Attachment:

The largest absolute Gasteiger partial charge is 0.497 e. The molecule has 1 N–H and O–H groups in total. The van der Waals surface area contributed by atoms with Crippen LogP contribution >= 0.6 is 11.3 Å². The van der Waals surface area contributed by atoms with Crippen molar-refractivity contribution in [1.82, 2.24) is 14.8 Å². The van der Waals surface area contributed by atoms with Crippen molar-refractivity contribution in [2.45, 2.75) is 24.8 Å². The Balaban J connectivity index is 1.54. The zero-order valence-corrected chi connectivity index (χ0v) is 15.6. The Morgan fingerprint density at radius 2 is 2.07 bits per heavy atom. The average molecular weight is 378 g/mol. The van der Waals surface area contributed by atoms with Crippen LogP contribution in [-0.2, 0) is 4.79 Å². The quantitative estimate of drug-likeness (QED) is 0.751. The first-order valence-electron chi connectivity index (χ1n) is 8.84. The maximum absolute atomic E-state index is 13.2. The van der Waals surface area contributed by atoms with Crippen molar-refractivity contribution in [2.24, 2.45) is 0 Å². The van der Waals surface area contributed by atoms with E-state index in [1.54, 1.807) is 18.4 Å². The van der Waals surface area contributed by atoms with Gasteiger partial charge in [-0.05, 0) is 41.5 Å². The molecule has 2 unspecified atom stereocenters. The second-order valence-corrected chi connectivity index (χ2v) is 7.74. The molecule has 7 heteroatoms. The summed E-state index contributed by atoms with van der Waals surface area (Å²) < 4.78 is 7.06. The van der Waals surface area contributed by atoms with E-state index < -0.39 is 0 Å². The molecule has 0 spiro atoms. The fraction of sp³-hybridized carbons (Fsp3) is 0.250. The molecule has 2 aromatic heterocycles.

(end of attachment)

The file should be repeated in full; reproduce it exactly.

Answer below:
The largest absolute Gasteiger partial charge is 0.497 e. The molecule has 1 N–H and O–H groups in total. The van der Waals surface area contributed by atoms with Crippen LogP contribution >= 0.6 is 11.3 Å². The van der Waals surface area contributed by atoms with Crippen molar-refractivity contribution in [1.82, 2.24) is 14.8 Å². The van der Waals surface area contributed by atoms with Crippen molar-refractivity contribution in [2.45, 2.75) is 24.8 Å². The Balaban J connectivity index is 1.54. The zero-order valence-corrected chi connectivity index (χ0v) is 15.6. The Morgan fingerprint density at radius 2 is 2.07 bits per heavy atom. The average molecular weight is 378 g/mol. The van der Waals surface area contributed by atoms with Crippen LogP contribution in [-0.2, 0) is 4.79 Å². The quantitative estimate of drug-likeness (QED) is 0.751. The first-order valence-electron chi connectivity index (χ1n) is 8.84. The maximum absolute atomic E-state index is 13.2. The van der Waals surface area contributed by atoms with Crippen molar-refractivity contribution in [2.24, 2.45) is 0 Å². The van der Waals surface area contributed by atoms with E-state index in [1.54, 1.807) is 18.4 Å². The van der Waals surface area contributed by atoms with Gasteiger partial charge in [-0.05, 0) is 41.5 Å². The molecule has 2 unspecified atom stereocenters. The second-order valence-corrected chi connectivity index (χ2v) is 7.74. The molecule has 7 heteroatoms. The summed E-state index contributed by atoms with van der Waals surface area (Å²) < 4.78 is 7.06. The van der Waals surface area contributed by atoms with E-state index < -0.39 is 0 Å². The molecule has 0 spiro atoms. The fraction of sp³-hybridized carbons (Fsp3) is 0.250. The molecule has 2 aromatic heterocycles.